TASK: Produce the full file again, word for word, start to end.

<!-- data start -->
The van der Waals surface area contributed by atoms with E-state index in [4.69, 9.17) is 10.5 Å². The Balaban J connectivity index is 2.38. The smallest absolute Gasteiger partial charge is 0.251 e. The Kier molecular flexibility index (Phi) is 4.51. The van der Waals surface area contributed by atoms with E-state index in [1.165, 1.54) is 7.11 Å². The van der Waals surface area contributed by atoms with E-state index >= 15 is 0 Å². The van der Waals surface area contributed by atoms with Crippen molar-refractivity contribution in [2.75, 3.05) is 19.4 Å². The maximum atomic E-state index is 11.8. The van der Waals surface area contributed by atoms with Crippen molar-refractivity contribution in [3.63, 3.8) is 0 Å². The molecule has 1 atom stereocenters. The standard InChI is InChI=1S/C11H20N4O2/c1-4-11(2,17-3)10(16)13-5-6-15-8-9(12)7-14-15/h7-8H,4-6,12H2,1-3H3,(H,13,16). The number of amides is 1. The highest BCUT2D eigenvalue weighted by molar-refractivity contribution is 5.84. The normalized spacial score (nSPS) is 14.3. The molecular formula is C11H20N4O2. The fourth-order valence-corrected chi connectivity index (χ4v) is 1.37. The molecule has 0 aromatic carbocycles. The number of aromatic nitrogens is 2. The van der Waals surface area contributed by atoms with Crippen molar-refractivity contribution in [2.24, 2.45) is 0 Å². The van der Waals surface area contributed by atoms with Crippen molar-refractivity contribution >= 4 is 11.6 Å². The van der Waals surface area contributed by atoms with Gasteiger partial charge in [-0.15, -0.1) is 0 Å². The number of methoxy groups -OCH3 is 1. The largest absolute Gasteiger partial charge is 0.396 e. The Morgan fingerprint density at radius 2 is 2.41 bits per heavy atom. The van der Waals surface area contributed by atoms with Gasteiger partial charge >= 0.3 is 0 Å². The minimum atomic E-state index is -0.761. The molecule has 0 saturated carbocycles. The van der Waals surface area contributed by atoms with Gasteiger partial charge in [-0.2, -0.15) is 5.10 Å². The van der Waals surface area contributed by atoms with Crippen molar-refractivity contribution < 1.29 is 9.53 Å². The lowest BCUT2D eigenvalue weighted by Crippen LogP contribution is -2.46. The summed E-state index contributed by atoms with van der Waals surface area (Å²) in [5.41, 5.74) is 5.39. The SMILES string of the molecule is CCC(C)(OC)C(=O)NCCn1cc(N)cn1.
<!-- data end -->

The van der Waals surface area contributed by atoms with E-state index in [4.69, 9.17) is 10.5 Å². The Balaban J connectivity index is 2.38. The smallest absolute Gasteiger partial charge is 0.251 e. The Kier molecular flexibility index (Phi) is 4.51. The van der Waals surface area contributed by atoms with E-state index in [1.165, 1.54) is 7.11 Å². The van der Waals surface area contributed by atoms with E-state index >= 15 is 0 Å². The van der Waals surface area contributed by atoms with Crippen molar-refractivity contribution in [2.75, 3.05) is 19.4 Å². The maximum atomic E-state index is 11.8. The van der Waals surface area contributed by atoms with Crippen molar-refractivity contribution in [3.63, 3.8) is 0 Å². The molecule has 1 atom stereocenters. The standard InChI is InChI=1S/C11H20N4O2/c1-4-11(2,17-3)10(16)13-5-6-15-8-9(12)7-14-15/h7-8H,4-6,12H2,1-3H3,(H,13,16). The number of amides is 1. The highest BCUT2D eigenvalue weighted by molar-refractivity contribution is 5.84. The normalized spacial score (nSPS) is 14.3. The molecular formula is C11H20N4O2. The fourth-order valence-corrected chi connectivity index (χ4v) is 1.37. The molecule has 0 aromatic carbocycles. The number of aromatic nitrogens is 2. The van der Waals surface area contributed by atoms with Crippen molar-refractivity contribution in [2.24, 2.45) is 0 Å². The van der Waals surface area contributed by atoms with Crippen molar-refractivity contribution >= 4 is 11.6 Å². The van der Waals surface area contributed by atoms with Gasteiger partial charge in [-0.15, -0.1) is 0 Å². The number of methoxy groups -OCH3 is 1. The largest absolute Gasteiger partial charge is 0.396 e. The Morgan fingerprint density at radius 2 is 2.41 bits per heavy atom. The van der Waals surface area contributed by atoms with Gasteiger partial charge >= 0.3 is 0 Å². The minimum atomic E-state index is -0.761. The molecule has 0 saturated carbocycles. The van der Waals surface area contributed by atoms with Gasteiger partial charge in [-0.2, -0.15) is 5.10 Å². The van der Waals surface area contributed by atoms with Crippen molar-refractivity contribution < 1.29 is 9.53 Å². The lowest BCUT2D eigenvalue weighted by Crippen LogP contribution is -2.46. The summed E-state index contributed by atoms with van der Waals surface area (Å²) in [5.41, 5.74) is 5.39. The SMILES string of the molecule is CCC(C)(OC)C(=O)NCCn1cc(N)cn1.